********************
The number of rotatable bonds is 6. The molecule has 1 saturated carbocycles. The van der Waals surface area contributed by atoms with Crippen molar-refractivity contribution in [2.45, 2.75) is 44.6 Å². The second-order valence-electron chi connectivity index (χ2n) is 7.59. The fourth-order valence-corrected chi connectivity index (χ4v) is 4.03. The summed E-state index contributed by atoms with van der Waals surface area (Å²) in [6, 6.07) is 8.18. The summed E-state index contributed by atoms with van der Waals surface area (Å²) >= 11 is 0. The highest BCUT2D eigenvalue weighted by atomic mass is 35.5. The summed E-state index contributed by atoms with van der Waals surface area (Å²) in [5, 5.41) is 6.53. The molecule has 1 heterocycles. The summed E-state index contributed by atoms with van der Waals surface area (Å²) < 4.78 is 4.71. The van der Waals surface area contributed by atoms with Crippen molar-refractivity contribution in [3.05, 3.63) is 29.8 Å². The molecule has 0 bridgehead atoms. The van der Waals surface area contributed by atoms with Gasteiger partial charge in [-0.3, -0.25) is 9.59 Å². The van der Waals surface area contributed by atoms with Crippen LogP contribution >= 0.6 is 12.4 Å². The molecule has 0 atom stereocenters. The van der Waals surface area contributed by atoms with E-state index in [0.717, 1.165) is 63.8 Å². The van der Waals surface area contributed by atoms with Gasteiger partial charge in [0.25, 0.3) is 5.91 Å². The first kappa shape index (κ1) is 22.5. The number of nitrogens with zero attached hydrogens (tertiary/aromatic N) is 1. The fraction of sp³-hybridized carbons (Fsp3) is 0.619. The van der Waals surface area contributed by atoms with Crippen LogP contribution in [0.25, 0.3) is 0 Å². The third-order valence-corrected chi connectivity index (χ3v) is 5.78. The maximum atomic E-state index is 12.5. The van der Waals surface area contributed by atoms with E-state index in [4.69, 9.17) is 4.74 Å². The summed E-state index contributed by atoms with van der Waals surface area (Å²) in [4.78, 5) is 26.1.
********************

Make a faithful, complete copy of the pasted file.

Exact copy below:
The number of rotatable bonds is 6. The molecule has 1 saturated carbocycles. The van der Waals surface area contributed by atoms with Crippen molar-refractivity contribution in [2.45, 2.75) is 44.6 Å². The second-order valence-electron chi connectivity index (χ2n) is 7.59. The fourth-order valence-corrected chi connectivity index (χ4v) is 4.03. The summed E-state index contributed by atoms with van der Waals surface area (Å²) in [6, 6.07) is 8.18. The summed E-state index contributed by atoms with van der Waals surface area (Å²) >= 11 is 0. The highest BCUT2D eigenvalue weighted by atomic mass is 35.5. The summed E-state index contributed by atoms with van der Waals surface area (Å²) in [5, 5.41) is 6.53. The molecule has 1 heterocycles. The summed E-state index contributed by atoms with van der Waals surface area (Å²) < 4.78 is 4.71. The van der Waals surface area contributed by atoms with Crippen molar-refractivity contribution in [3.05, 3.63) is 29.8 Å². The molecule has 0 bridgehead atoms. The van der Waals surface area contributed by atoms with Gasteiger partial charge in [-0.3, -0.25) is 9.59 Å². The van der Waals surface area contributed by atoms with Crippen LogP contribution >= 0.6 is 12.4 Å². The molecule has 0 atom stereocenters. The van der Waals surface area contributed by atoms with E-state index in [0.717, 1.165) is 63.8 Å². The van der Waals surface area contributed by atoms with Gasteiger partial charge in [0.25, 0.3) is 5.91 Å². The first kappa shape index (κ1) is 22.5. The number of nitrogens with zero attached hydrogens (tertiary/aromatic N) is 1. The fraction of sp³-hybridized carbons (Fsp3) is 0.619. The van der Waals surface area contributed by atoms with Crippen LogP contribution in [0.25, 0.3) is 0 Å². The third-order valence-corrected chi connectivity index (χ3v) is 5.78. The maximum atomic E-state index is 12.5. The van der Waals surface area contributed by atoms with E-state index in [4.69, 9.17) is 4.74 Å². The summed E-state index contributed by atoms with van der Waals surface area (Å²) in [4.78, 5) is 26.1.